dc.identifier.chicagocitation Botha, Leandi. <i>"A critical analysis of whether the current legislated exit tax provisions of South Africa are proportional to the legitimate purpose of those provisions."</i> ., University of Cape Town ,Faculty of Commerce ,Department of Finance and Tax, 2018. http://hdl.handle.net/11427/29588 en_ZA
dc.identifier.vancouvercitation Botha L. A critical analysis of whether the current legislated exit tax provisions of South Africa are proportional to the legitimate purpose of those provisions. []. University of Cape Town ,Faculty of Commerce ,Department of Finance and Tax, 2018 [cited yyyy month dd]. Available from: http://hdl.handle.net/11427/29588 en_ZA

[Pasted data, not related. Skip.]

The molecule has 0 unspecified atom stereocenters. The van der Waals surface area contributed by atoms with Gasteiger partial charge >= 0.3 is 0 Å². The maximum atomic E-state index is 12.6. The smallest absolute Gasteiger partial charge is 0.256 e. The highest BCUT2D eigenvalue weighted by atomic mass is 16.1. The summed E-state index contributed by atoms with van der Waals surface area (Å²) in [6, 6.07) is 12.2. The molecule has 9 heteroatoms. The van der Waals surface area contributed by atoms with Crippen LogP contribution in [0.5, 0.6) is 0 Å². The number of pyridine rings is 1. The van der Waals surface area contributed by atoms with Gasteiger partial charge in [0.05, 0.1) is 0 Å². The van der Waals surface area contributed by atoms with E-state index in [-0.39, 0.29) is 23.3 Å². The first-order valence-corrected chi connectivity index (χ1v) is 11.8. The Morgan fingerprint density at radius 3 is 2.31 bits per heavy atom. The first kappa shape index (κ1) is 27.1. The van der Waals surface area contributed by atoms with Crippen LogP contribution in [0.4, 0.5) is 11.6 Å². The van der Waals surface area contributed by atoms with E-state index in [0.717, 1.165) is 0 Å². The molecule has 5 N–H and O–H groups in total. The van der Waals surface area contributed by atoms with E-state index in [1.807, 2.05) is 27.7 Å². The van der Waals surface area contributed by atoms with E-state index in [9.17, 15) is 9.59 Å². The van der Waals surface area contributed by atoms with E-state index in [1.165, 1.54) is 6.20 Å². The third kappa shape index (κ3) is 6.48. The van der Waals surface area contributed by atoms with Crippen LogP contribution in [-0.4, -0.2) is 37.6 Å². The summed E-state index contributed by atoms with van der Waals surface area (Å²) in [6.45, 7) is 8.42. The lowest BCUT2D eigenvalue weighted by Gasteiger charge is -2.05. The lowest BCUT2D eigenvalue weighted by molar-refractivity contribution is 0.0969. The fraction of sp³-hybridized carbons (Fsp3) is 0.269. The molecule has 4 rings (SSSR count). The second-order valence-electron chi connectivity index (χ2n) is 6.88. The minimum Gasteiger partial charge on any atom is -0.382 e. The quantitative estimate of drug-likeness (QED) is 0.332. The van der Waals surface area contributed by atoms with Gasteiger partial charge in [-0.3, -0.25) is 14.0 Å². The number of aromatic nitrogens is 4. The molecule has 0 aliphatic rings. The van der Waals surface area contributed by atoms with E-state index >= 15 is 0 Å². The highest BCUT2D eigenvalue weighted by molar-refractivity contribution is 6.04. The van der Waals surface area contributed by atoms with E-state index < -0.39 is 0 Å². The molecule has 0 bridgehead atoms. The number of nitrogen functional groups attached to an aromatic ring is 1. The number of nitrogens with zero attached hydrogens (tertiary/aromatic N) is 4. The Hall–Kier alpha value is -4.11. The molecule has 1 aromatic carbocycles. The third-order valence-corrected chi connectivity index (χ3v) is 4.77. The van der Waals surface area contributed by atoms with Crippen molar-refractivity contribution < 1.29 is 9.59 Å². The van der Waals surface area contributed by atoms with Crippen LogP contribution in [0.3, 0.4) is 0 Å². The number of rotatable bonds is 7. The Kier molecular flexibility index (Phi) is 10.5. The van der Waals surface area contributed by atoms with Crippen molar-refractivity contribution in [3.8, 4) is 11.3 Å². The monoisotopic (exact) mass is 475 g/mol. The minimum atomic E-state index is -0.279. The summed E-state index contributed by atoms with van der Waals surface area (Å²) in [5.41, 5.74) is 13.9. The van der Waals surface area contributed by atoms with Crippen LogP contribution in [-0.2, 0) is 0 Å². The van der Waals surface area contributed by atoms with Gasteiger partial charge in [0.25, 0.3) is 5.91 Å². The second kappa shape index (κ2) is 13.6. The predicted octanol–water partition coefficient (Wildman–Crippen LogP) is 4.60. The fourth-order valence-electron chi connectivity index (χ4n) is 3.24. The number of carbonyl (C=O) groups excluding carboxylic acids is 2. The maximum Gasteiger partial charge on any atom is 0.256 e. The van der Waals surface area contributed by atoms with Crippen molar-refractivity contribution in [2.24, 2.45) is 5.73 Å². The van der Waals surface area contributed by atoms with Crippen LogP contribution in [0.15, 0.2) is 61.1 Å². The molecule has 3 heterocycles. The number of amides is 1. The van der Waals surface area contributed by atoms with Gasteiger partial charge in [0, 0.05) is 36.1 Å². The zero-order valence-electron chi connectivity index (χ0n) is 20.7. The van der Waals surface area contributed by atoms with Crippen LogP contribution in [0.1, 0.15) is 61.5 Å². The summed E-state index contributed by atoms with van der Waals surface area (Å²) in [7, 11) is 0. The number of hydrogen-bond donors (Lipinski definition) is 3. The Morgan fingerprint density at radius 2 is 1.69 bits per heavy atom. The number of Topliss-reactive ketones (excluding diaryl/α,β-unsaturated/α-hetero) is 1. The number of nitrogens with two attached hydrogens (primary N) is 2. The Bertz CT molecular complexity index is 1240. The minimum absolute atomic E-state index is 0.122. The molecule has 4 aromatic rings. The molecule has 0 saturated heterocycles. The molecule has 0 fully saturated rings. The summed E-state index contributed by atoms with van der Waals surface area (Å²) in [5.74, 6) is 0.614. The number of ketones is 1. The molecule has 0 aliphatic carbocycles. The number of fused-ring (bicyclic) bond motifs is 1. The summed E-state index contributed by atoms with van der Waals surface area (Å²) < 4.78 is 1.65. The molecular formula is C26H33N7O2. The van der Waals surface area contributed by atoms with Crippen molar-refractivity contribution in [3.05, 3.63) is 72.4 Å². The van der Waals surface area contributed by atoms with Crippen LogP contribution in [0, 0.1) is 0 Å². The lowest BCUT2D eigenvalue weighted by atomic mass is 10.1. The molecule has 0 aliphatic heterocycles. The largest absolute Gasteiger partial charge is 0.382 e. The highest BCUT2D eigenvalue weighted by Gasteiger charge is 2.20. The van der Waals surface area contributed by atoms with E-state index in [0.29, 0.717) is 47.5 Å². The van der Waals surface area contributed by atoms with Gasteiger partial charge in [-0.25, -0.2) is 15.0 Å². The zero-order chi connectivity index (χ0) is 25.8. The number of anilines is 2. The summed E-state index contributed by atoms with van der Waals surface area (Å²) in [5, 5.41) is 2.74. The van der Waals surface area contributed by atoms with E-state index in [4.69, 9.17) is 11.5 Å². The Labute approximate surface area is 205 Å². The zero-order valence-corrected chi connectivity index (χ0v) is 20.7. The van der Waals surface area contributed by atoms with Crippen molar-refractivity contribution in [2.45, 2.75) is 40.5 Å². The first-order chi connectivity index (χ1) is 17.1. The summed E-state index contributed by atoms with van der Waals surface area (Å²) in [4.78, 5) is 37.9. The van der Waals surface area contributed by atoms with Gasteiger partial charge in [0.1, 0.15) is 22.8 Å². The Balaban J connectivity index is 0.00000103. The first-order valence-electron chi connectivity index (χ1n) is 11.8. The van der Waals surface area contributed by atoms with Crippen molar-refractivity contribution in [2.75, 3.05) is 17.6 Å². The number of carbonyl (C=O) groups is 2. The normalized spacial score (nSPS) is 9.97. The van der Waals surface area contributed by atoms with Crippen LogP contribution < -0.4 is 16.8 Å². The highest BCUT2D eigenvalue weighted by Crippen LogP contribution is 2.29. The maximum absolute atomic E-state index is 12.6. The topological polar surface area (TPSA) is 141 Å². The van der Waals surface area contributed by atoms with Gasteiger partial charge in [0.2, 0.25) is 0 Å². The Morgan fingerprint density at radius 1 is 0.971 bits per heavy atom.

dc.identifier.ris TY - Thesis / Dissertation AU - Botha, Leandi AB - When a South African taxpayer transfers his/her residence to another tax jurisdiction, exit tax is levied on certain accrued gains on the basis that a termination of residency results in a deemed disposal. This creates a fiction that the taxpayer disposes of his/her assets even though there was no change in ownership. It is likely that the levying of exit will create a cash flow disadvantage for the taxpayer, because there is a cash outflow, but no cash inflow. Moreover, the South African exit tax provisions require that exit tax is paid immediately upon emigration. The “immediate recovery” method of exit tax has raised a number of questions regarding the proportionality vis-à-vis the legitimate purpose of exit tax. Derived from Adam Smith’s first maxim, a tax is considered to be proportional to its purpose if the content and form of the tax does not go beyond what is required to attain the purpose of the tax. This principle is commonly known as the principle of proportionality. Proportionality is also one of the fundamental principles in the European Union ('EU’) and has featured in a number of European court cases concerning exit tax. This minor dissertation seeks to analyse the current legislated exit tax provisions for South Africa and evaluates whether these provisions are proportional to the purpose of exit tax or goes beyond what is necessary to achieve its purpose. The key findings arising from the research presented in this minor dissertation is that an exit tax regime which require an emigrating individual to immediately pay exit tax upon departure may restrict the mobility of that individual and prevent him/her from relocating to another tax jurisdiction. This dissertation found that such a restriction is not proportional to the purpose of exit tax. The mere imposition of exit tax may be justifiable and that it is not so much the principle of levying exit tax that cause concern, but more the timing and method of the application of exit tax. In South Africa, exit tax is due immediately upon departure. In line with the key findings in this dissertation, the current legislated exit tax provisions for South Africa is not proportional to the purpose of such provisions. Other countries have already addressed this issue by implementing alternative measures to levy and collect exit tax which is less burdensome for the taxpayer and therefore considered to be proportional to the purpose of exit tax. One such method is the deferral of exit tax until the point of actual realisation of the accrued gains. Following the analysis as described above, this dissertation finally evaluates the effectiveness of the current legal framework for information exchange and assistance in tax collection in a South African context in order to determine whether the adoption of a method whereby exit tax is deferred and collected upon actual disposal of the asset, is viable in South Africa. This evaluation found that South Africa already have the appropriate legal mechanisms in place in order to collect exit tax debt from a former resident. DA - 2018 DB - OpenUCT DP - University of Cape Town LK - https://open.uct.ac.za PB - University of Cape Town PY - 2018 T1 - A critical analysis of whether the current legislated exit tax provisions of South Africa are proportional to the legitimate purpose of those provisions TI - A critical analysis of whether the current legislated exit tax provisions of South Africa are proportional to the legitimate purpose of those provisions UR - http://hdl.handle.net/11427/29588 ER - en_ZA